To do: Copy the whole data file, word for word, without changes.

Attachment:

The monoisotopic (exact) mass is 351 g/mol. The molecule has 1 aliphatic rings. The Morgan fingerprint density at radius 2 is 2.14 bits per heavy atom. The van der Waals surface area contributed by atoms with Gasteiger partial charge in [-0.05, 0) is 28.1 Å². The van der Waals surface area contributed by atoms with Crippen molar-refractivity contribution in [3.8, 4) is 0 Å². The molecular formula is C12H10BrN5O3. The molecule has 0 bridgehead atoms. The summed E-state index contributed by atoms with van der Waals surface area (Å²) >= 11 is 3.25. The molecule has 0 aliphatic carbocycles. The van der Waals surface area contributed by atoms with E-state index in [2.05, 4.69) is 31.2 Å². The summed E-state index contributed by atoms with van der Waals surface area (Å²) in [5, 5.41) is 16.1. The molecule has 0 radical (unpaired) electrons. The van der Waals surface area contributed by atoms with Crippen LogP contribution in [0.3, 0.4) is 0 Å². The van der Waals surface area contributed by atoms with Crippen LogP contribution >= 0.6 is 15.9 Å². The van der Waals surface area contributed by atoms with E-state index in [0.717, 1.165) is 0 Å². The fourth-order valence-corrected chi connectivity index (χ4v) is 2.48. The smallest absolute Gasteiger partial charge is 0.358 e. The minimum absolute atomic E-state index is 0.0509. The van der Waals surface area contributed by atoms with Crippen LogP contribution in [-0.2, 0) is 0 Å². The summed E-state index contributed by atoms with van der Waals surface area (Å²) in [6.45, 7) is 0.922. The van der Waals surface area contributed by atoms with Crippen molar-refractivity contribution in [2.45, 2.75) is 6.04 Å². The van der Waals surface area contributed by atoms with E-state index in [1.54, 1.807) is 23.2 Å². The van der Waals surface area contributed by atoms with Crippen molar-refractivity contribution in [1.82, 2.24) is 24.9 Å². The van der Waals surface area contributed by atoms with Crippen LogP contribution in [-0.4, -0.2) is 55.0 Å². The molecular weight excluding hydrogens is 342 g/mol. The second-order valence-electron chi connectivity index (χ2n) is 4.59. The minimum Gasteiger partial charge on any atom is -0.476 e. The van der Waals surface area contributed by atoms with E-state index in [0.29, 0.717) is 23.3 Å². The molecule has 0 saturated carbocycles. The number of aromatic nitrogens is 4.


The monoisotopic (exact) mass is 351 g/mol. The molecule has 1 aliphatic rings. The Morgan fingerprint density at radius 2 is 2.14 bits per heavy atom. The van der Waals surface area contributed by atoms with Gasteiger partial charge in [-0.05, 0) is 28.1 Å². The van der Waals surface area contributed by atoms with Crippen molar-refractivity contribution in [3.8, 4) is 0 Å². The molecular formula is C12H10BrN5O3. The molecule has 0 bridgehead atoms. The summed E-state index contributed by atoms with van der Waals surface area (Å²) >= 11 is 3.25. The molecule has 0 aliphatic carbocycles. The van der Waals surface area contributed by atoms with E-state index in [2.05, 4.69) is 31.2 Å². The summed E-state index contributed by atoms with van der Waals surface area (Å²) in [5, 5.41) is 16.1. The molecule has 0 radical (unpaired) electrons. The van der Waals surface area contributed by atoms with Crippen LogP contribution in [0.3, 0.4) is 0 Å². The van der Waals surface area contributed by atoms with Crippen LogP contribution >= 0.6 is 15.9 Å². The van der Waals surface area contributed by atoms with E-state index in [0.717, 1.165) is 0 Å². The fourth-order valence-corrected chi connectivity index (χ4v) is 2.48. The smallest absolute Gasteiger partial charge is 0.358 e. The minimum absolute atomic E-state index is 0.0509. The van der Waals surface area contributed by atoms with Crippen LogP contribution in [-0.2, 0) is 0 Å². The summed E-state index contributed by atoms with van der Waals surface area (Å²) in [6.45, 7) is 0.922. The van der Waals surface area contributed by atoms with Crippen molar-refractivity contribution in [2.45, 2.75) is 6.04 Å². The van der Waals surface area contributed by atoms with E-state index in [1.54, 1.807) is 23.2 Å². The van der Waals surface area contributed by atoms with Crippen molar-refractivity contribution in [1.82, 2.24) is 24.9 Å². The van der Waals surface area contributed by atoms with Crippen LogP contribution in [-0.4, -0.2) is 55.0 Å². The molecular weight excluding hydrogens is 342 g/mol. The second-order valence-electron chi connectivity index (χ2n) is 4.59. The minimum Gasteiger partial charge on any atom is -0.476 e. The van der Waals surface area contributed by atoms with E-state index in [0.29, 0.717) is 23.3 Å². The molecule has 0 saturated carbocycles. The number of aromatic nitrogens is 4.